Unity 2D

It was a bumpy ride. Unity, Gnome 2, LXDE and KDE. I tried almost all the popular environments (except XFCE, of which I had heard a lot of bad things).

KDE is perhaps the most attractive of these, but, sadly, it’s too heavy for a netbook. LXDE is light-weight indeed, but I had trouble running several applications with it. For example I couldn’t get gPodder to work no matter how hard I tried, and ibus was buggy.

I was going to test run Gnome 3 but @kau_mad said otherwise, so gave up. Which left me with two options: Unity and Gnome 2.

Unity was originally intended for netbooks. (This was the default environment in Ubuntu Netbook Remix, remember?) Stuff like global menu bars were made with small screens in mind. Unity works, but I found it a bit too sluggish. The solution? Unity-2D.

Unity-2D is a clone of Unity intended for low power computers like netbooks. While Unity has been written with GTK, Unity-2D uses the QT toolkit. It doesn’t require GPU acceleration , something which netbooks and other low-end machines can’t provide.

To install Unity-2D in Ubuntu 11.04, all you have to do is to install the package “unity-2d-default-settings” from the Software Center. Log out and choose Unity-2D as the desktop environment. The interface is quite similar to Unity, but it may not be as slick as Unity is. For example you won’t get those lovely fading effects. However it’s able to provide you with the maximum possible Unity experience.

 

15 responses on “Unity 2D

  1. madura

    You gave up on Gnome 3? If you have a hardware accelerated graphics card that works with you should ever consider Unity over it, Unity is as half as usable as Gnome 3(IMHO). Unity crashed in the earlier days but after it because stable but the usability is very low, you can get stuff done faster by using Gnome 2 …that really sums it up. New desktops should not just look awesome they should make people work faster easily. I hated the shell at first but after using it after using Unity I kept using it more and now the shell is the most awesome thing to hit desktops ever :D again thats what I think.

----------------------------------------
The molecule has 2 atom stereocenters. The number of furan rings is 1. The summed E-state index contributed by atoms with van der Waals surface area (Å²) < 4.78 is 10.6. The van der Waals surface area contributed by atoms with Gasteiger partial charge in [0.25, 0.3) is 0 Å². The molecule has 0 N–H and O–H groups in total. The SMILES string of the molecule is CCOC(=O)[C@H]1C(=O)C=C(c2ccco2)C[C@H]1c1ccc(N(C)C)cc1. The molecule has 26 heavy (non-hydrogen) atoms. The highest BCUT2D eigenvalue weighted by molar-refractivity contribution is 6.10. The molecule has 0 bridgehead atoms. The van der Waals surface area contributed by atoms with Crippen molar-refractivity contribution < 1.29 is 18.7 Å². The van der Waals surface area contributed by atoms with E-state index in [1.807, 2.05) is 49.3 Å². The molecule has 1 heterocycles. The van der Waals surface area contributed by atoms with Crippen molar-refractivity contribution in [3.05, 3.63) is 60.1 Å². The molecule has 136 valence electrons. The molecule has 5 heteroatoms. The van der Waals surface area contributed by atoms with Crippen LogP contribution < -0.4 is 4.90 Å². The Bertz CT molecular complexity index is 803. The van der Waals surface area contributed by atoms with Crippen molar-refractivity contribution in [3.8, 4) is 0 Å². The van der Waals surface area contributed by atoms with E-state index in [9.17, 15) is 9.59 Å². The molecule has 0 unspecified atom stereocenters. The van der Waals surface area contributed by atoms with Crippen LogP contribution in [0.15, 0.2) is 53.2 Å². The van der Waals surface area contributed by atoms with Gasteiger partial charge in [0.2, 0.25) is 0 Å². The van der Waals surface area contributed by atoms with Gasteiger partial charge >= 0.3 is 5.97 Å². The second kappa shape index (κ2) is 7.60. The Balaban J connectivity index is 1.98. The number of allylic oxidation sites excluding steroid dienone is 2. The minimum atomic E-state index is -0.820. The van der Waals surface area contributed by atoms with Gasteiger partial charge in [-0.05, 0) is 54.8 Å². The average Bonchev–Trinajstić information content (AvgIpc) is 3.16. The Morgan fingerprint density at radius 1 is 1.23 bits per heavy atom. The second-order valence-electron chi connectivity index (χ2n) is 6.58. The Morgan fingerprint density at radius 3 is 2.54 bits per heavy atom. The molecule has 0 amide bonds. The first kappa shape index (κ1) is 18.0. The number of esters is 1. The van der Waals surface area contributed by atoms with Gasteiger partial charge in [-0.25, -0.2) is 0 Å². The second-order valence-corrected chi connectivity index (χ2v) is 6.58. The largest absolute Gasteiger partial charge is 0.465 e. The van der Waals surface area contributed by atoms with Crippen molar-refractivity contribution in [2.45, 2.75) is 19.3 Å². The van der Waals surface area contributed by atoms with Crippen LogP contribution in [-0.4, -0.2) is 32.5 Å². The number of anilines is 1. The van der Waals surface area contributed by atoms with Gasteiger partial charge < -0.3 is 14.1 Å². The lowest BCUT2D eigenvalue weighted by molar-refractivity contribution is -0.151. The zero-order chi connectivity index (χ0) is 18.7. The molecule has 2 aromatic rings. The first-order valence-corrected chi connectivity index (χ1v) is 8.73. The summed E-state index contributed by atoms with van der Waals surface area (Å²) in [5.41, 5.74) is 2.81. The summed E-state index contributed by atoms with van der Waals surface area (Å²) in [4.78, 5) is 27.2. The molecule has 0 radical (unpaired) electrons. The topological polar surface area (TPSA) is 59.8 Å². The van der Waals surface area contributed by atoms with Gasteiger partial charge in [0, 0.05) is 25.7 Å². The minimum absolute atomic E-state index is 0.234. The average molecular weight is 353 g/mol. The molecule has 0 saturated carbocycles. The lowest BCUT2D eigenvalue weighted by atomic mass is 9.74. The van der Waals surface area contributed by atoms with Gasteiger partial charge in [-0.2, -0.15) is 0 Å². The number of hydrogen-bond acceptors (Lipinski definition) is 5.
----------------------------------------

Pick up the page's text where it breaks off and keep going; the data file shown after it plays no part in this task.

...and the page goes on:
2. madurax86

    You gave up on Gnome 3? If you have a hardware accelerated graphics card that works with it, you should ever consider Unity over it, Unity is as half as usable as Gnome 3(IMHO). Unity crashed in the earlier days but after it became stable but the usability is very low, you can get stuff done faster by using Gnome 2 …that really sums it up. New desktops should not just look awesome, they should make people work faster easily. I hated the shell at first but after using it Unity I kept using it more and now the shell is the most awesome thing to hit desktops ever again thats what I think.

    (Sorry for posting two comments! I feel all weird, you’ll see the difference between the two..youd better delete the comment above)

    1. thameera

      The problem is that I don’t have a graphic card. This is a netbook, and the Unity interface works for such small screens. Unity is heavy, hence Unity-2D. If I had a better machine I’d definitely go for Gnome 3.

  3. budhajeewa

    hal3000 is becoming too old for these fancy things now. So I’ll stick to classic Gnome. But I’m going to test Unity-2D and Gnome 3 anyways. Found this while I was googling “unity 2d”, so just stooped by. :)

      1. budhajeewa

        Yeah, just trying. I’m gonna stick to Gnome 2.

        By the way, call this hal3000. If you say just “hal” people will think it is hal9000 you’re talking about, which is the AI on board of Discovery, the fictional spacecraft of Arthur C. Clarke’s Space Odyssey series. ;)

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